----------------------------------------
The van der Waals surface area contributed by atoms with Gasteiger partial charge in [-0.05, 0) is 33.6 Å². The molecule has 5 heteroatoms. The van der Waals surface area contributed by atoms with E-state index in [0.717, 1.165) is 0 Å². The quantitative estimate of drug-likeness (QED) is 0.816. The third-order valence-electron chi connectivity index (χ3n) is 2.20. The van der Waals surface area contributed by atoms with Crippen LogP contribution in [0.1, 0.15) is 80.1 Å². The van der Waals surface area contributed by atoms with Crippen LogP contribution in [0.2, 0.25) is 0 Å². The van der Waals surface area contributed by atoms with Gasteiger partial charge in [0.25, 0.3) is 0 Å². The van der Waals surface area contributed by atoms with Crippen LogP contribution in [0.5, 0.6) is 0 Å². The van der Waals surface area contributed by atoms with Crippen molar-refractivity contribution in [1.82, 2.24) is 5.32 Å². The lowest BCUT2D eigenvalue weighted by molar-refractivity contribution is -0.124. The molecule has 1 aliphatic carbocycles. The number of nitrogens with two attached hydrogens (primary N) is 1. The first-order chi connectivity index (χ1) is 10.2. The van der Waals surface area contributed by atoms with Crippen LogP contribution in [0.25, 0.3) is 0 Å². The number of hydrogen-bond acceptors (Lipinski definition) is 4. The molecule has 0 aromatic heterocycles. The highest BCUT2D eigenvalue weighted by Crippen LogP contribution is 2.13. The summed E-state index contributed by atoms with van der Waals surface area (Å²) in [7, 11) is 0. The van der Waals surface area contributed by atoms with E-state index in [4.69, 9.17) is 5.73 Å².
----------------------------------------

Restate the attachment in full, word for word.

The van der Waals surface area contributed by atoms with Gasteiger partial charge in [-0.05, 0) is 33.6 Å². The molecule has 5 heteroatoms. The van der Waals surface area contributed by atoms with E-state index in [0.717, 1.165) is 0 Å². The quantitative estimate of drug-likeness (QED) is 0.816. The third-order valence-electron chi connectivity index (χ3n) is 2.20. The van der Waals surface area contributed by atoms with Crippen LogP contribution in [0.1, 0.15) is 80.1 Å². The van der Waals surface area contributed by atoms with Crippen LogP contribution in [0.2, 0.25) is 0 Å². The van der Waals surface area contributed by atoms with Gasteiger partial charge in [0.25, 0.3) is 0 Å². The van der Waals surface area contributed by atoms with Crippen LogP contribution in [0.5, 0.6) is 0 Å². The van der Waals surface area contributed by atoms with Crippen molar-refractivity contribution in [1.82, 2.24) is 5.32 Å². The lowest BCUT2D eigenvalue weighted by molar-refractivity contribution is -0.124. The molecule has 1 aliphatic carbocycles. The number of nitrogens with two attached hydrogens (primary N) is 1. The first-order chi connectivity index (χ1) is 10.2. The van der Waals surface area contributed by atoms with Crippen LogP contribution in [0.25, 0.3) is 0 Å². The number of hydrogen-bond acceptors (Lipinski definition) is 4. The molecule has 0 aromatic heterocycles. The highest BCUT2D eigenvalue weighted by Crippen LogP contribution is 2.13. The summed E-state index contributed by atoms with van der Waals surface area (Å²) in [7, 11) is 0. The van der Waals surface area contributed by atoms with E-state index in [4.69, 9.17) is 5.73 Å².